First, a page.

New Brunswickers want more details about COVID-19 infection zones but they would breach privacy laws.
In recent days, we have received questions looking for specific information about how the latest outbreaks of COVID-19 in Zone 1, the Moncton region, and Zone 5, the Campbellton region, began.
I understand the desire to know what took place, and I also understand that people want to know why we cannot provide more specific information.
As New Brunswick’s chief medical officer of health, I have a duty to do my best to protect public health, and I take this responsibility very seriously. In the event of an outbreak, my staff and I do everything in our power to provide people with the information they need to stay safe and minimize possible exposure to the virus.
I also have a duty to ensure that each individuals’ privacy is respected. This is a delicate balance but protecting the confidential medical information of every New Brunswicker is always our priority, even in the event of an outbreak.
Over the past week, I have been asked to provide details that, if made public, could inadvertently identify an individual.
We know many people feel there is a stigma associated with having COVID-19, even though it is no one’s fault that they have contracted the virus. A virus can be contracted by anyone; that is why it is so important we take every reasonable precaution to protect ourselves. But even with those precautions in place, it is still possible to contract the virus, and no one should be made to feel ashamed if they are sick.
Everyone must continue to feel comfortable contacting Tele-Care 811 or their primary care physician to report any potential symptoms of COVID-19. It is also crucial that anyone who is confirmed to have the virus provides all the relevant information about where they have been and the names of people with whom they have had contact in the days leading up to their positive test.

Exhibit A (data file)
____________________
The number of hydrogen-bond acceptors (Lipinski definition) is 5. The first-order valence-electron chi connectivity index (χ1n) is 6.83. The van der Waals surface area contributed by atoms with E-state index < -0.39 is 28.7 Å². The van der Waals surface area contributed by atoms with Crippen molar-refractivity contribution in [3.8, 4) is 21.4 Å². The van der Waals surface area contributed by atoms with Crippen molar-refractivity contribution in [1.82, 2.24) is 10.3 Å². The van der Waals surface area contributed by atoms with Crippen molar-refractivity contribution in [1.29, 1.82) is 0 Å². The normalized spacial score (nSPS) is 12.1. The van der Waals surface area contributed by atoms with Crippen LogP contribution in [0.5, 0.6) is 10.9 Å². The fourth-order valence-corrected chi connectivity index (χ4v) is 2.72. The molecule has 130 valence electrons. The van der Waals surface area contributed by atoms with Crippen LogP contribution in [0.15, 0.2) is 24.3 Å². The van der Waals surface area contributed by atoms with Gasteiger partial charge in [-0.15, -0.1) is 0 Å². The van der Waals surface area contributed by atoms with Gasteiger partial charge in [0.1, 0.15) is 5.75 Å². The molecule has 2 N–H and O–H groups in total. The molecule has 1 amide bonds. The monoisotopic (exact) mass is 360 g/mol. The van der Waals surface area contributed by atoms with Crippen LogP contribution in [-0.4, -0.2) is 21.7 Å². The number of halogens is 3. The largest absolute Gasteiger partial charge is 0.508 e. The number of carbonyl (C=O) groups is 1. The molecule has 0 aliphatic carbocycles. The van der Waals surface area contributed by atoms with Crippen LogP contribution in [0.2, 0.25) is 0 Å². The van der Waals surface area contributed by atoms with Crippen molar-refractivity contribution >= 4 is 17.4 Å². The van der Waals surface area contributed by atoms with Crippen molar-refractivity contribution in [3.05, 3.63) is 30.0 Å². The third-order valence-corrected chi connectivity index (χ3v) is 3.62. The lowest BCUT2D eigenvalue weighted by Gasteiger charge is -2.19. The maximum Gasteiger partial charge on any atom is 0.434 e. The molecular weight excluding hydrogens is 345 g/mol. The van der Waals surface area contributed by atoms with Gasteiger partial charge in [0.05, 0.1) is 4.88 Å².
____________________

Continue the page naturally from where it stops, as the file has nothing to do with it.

If people fear that they will be ostracized or vilified in their community, they are much less likely to come forward to get tested. They may also be hesitant to provide key information that can assist with contact tracing and allow us to contain outbreaks quickly.
This creates the potential for more widespread outbreaks, putting the public at greater risk of coming into contact with the virus.
Throughout this pandemic, I have always provided the pertinent information the public needs to take measures to protect themselves. I have been as transparent as possible, while protecting private information.
We are forthcoming when we know there has been a risk of exposure in a public place, such as a grocery store or a restaurant, and will provide details about dates and times when exposure may have taken place, allowing New Brunswickers to take special care to self-monitor for symptoms if applicable.
But naming names or providing identifying information about a person will not help us manage outbreaks. This practice only causes harm to individuals, encourages the public to be less forthcoming and makes outbreaks more difficult to manage.
As the pandemic continues, everyone should be able to feel confident that they will not face stigmatization if they do test positive for COVID-19. We will continue to see more cases of the virus in our province. It could easily impact you, a family member or a close friend.
I will continue to provide the information that is necessary to slow the spread of the virus. New Brunswickers who have potentially been exposed to the virus through interactions with a positive case will continue to be made aware through contact tracing. Any time the potential exposure is in a public space, I will continue to advise the public to ensure we reach everyone who may be impacted.
New Brunswickers have been asked to place a great deal of trust in me and my team this year, and I want everyone to know how much I appreciate this. I will continue to keep the public informed about new confirmed cases, while still protecting every individual’s private medical information.
Since March, I have often called on New Brunswickers to be kind and compassionate, and to think about what they can do to help their neighbours. That message has not changed. Let’s continue to remember that we all have a role to play, and we are all in this together.
Dr. Jennifer Russell, chief medical officer of health: